Thursday, February 5, 2015

The Prison Within: A Musical by Diploma in Social Sciences students

After 3 months of intense preparation, 52 Year 2 Diploma in Social Sciences (Social Work) students, including myself, finally staged our first musical production: The Prison Within, as part of our Communication & Public Education module!

The musical, a collaboration between NYP and CARE Network’s Yellow Ribbon Project, aimed to promote greater public support for the rehabilitation and reintegration of ex-offenders into our society.

 The Prison Within was a musical drama specially crafted to raise awareness of not only the trauma and stigma an ex-offender has to live with, but also focused on what the families of ex-offenders go through; as well as how an individual’s incarceration can affect the communication and dynamics within a family, and even outside the family.

To stage this production successfully, we had to learn the ropes of stage performance from our dedicated team of professionals from the arts scene: Peggy Ferroa (director), Cathy Kee (assistant director and choreographer), Ayda Noor (production stage manager), Ben Wong (vocal trainer) and August Lum (music arranger).  Some of the professionals have experience working with ex-offenders and were thus able to guide us well into portraying the emotions of our characters perfectly! We also had a lot of guidance from our lecturers Saraswathi Raja Krishnan and Jocelyn Tan.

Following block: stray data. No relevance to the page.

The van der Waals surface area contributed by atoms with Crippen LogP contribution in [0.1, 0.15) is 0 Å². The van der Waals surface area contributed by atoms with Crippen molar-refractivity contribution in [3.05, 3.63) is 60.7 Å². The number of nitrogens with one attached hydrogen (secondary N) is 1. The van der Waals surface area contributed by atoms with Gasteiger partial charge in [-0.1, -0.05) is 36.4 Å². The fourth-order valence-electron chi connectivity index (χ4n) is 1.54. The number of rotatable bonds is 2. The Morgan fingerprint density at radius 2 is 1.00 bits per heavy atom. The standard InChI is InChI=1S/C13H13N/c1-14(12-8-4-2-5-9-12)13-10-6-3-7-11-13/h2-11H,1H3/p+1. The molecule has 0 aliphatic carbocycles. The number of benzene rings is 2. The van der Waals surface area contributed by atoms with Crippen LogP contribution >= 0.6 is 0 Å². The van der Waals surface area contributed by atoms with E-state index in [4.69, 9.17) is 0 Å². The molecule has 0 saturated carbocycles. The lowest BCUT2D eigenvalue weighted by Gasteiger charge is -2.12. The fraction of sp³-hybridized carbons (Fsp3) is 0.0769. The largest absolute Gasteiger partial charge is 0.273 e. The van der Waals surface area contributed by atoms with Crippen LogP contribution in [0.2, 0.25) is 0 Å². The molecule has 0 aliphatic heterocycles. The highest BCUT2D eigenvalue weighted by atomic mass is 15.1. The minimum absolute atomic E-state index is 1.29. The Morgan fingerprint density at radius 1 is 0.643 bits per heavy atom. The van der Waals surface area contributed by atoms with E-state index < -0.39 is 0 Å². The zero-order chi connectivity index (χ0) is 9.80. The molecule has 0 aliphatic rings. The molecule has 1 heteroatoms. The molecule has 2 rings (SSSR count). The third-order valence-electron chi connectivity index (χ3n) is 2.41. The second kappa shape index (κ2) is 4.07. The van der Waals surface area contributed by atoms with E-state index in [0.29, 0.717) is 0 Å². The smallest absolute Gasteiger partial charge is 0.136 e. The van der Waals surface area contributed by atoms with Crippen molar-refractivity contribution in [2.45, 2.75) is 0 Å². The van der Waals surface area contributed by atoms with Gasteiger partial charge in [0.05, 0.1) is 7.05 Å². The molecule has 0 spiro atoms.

For example, Peggy and Cathy have rich experience working with offenders through rehabilitation programs involving arts and drama. They gave valuable inputs during the preliminary stages of the musical, and vividly described the emotions ex-offenders go through for the leads to understand their character, and thus depicting their personas well. August arranged the music to suit our vocal ranges, while Ben taught us how to sing professionally. Ayda brought life to the stage sets by working with the sound and light crew to create an appropriate ambience for the audience, and helped us obtain and design the props and panels that were necessary to make our sets as real as possible.

We had the pleasure of working with two guest stars too - Catherine Sng and Amy Cheng! Through the experience of working alongside them, we managed to gain some valuable practical tips in stage arts.